Current Pilot Projects

Biotic and Abiotic Transformation of Organo-Arsenic Compounds

Brian P. Jackson, Ph.D.
Bruce A. Stanton, Ph.D.

Exposure to high levels of organic arsenic compounds can come from seafood consumption. While arsenobetaine, the most prevalent form of arsenic in fish, is non-toxic and not metabolized by humans, significant amounts of other organic arsenic compounds, including arsenosugars and arsenolipids, can also be present in seafood. Both arsenosugars and arsenolipids are broken down during metabolism, and one of their metabolites (thio-dimethyl arsenic), as well as some arsenolipid compounds (arsenic-containing hydrocarbons) have been found to be toxic in cell assays, demonstrating an urgent need to better understand the exposure and effects of these compounds. In this pilot project, we are laying the framework for characterizing and quantifying these compounds, and using innovative in vitro cell assay techniques to examine their rate of uptake and metabolic pathway, and their effects on immune cells.

Fate of Androscoggin River Floodplain Mercury from the Chlor-Alkali Facility Superfund Site, Berlin, NH

Brian P. Jackson, Ph.D.
Carl E. Renshaw, Ph.D.

The former Chlor-Alkali Facility in Berlin, New Hampshire was listed on the National Priorities (Superfund) list in 2005 for its mercury discharges into the Androscoggin River. Despite remediation efforts, there are still high levels of mercury in the river floodplain and while floodplains are generally effective at absorbing and storing chemicals, certain natural processes can release mercury stored in the soil. For example, soil saturation through rainfall changes the soil conditions, allowing mercury in the soil to be converted into forms that can move freely through the environment. Climate predictions for New Hampshire suggest an increase in regional rainfall that could promote mercury conversion, releasing mercury stored in the soil to enter river and downstream surface waters. In our pilot study, we are examining the interactions between the floodplain’s seasonal patterns and the organisms and chemicals in its soils to understand how mercury is converted to its more mobile form and assess the likelihood of mercury releases into the river channel and atmosphere in the future.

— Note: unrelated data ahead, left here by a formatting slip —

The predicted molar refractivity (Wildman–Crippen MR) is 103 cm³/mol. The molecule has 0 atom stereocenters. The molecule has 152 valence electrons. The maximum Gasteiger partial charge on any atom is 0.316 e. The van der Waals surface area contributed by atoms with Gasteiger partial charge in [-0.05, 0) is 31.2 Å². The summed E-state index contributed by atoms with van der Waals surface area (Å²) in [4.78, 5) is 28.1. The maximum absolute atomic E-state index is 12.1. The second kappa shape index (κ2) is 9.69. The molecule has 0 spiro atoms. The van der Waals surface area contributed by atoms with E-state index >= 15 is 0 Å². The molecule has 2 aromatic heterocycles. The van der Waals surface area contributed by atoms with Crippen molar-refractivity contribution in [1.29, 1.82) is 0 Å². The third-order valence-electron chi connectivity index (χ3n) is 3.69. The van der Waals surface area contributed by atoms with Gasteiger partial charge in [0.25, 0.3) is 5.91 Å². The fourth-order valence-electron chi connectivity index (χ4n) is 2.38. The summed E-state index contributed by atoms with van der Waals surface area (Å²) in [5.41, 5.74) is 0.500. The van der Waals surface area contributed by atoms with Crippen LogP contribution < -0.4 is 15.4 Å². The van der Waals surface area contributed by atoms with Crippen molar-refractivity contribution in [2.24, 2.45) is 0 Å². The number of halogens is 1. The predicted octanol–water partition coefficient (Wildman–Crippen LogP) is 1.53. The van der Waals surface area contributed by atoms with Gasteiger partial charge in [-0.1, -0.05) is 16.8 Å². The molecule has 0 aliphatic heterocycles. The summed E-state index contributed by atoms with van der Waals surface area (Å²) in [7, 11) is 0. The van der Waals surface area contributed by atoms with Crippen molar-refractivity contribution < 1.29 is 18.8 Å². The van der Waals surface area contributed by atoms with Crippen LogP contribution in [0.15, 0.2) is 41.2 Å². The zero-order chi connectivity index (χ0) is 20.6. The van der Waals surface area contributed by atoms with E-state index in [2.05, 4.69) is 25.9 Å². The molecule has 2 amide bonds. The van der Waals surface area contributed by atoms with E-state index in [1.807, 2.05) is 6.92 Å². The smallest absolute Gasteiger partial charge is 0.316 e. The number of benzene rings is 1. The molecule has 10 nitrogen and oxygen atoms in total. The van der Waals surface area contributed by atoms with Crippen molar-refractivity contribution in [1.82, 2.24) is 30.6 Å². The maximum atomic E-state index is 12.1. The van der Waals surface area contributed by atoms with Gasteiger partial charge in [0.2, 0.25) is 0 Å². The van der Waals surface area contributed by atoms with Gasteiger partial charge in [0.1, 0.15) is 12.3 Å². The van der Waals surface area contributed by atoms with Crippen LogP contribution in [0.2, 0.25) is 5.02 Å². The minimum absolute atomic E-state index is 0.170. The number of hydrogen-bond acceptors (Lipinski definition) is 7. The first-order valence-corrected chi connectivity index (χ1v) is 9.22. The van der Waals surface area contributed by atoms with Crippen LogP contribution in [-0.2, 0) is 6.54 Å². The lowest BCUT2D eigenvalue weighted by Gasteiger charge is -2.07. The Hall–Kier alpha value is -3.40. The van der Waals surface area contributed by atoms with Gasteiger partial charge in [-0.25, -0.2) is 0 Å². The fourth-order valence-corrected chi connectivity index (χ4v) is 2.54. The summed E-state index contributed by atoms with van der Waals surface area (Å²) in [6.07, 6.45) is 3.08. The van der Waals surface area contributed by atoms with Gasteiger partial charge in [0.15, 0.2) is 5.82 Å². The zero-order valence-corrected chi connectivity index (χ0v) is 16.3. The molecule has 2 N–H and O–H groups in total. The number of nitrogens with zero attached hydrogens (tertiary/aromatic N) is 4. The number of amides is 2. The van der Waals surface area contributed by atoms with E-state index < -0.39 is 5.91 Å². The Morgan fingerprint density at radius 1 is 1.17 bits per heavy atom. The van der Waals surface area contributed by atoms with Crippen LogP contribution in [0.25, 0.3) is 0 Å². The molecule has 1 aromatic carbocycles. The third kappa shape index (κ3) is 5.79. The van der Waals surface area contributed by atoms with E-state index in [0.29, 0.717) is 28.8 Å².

Effects of Arsenic Ingestion on Antiviral T Cell Responses

Richard I. Enelow, M.D.
Bruce A. Stanton, Ph.D.

This pilot study will build on an interesting set of observations in murine influenza, after treatment with 100 ppb Arsenic (As) in their drinking water, which showed that As-treated infected animals have a delay in influenza virus clearance compared to untreated infected mice. Of particular interest, the T cell responses in the lung were significantly delayed, though considerably more robust infiltration than in the lungs of untreated mice. Though the exploratory data suggested a defect in antigen presentation by dendritic cells, there have been no explorations into the functions and activities of the antiviral T cells (essential for clearance), the degree to which their effector activities were either impaired (allowing prolonged viral clearance) or dysregulated (resulting in greater injury to the airways). This pilot study is designed to test the hypothesis that ingestion of 100 ppb arsenic prior to infection impairs the activation and expansion of CD8+ T cells in response to influenza infection, as well as the hypothesis that ingestion of 100 ppb arsenic prior to infection impairs the downregulation and contraction of CD8+ T cells during clearance of influenza infection. We have previously shown that the magnitude of the inflammatory infiltration, while delayed, is greater in As-treated versus untreated controls after sub-lethal influenza infection. We want to characterize the programmed expression of pro-apoptotic mediators expressed by antiviral T cells upon activation.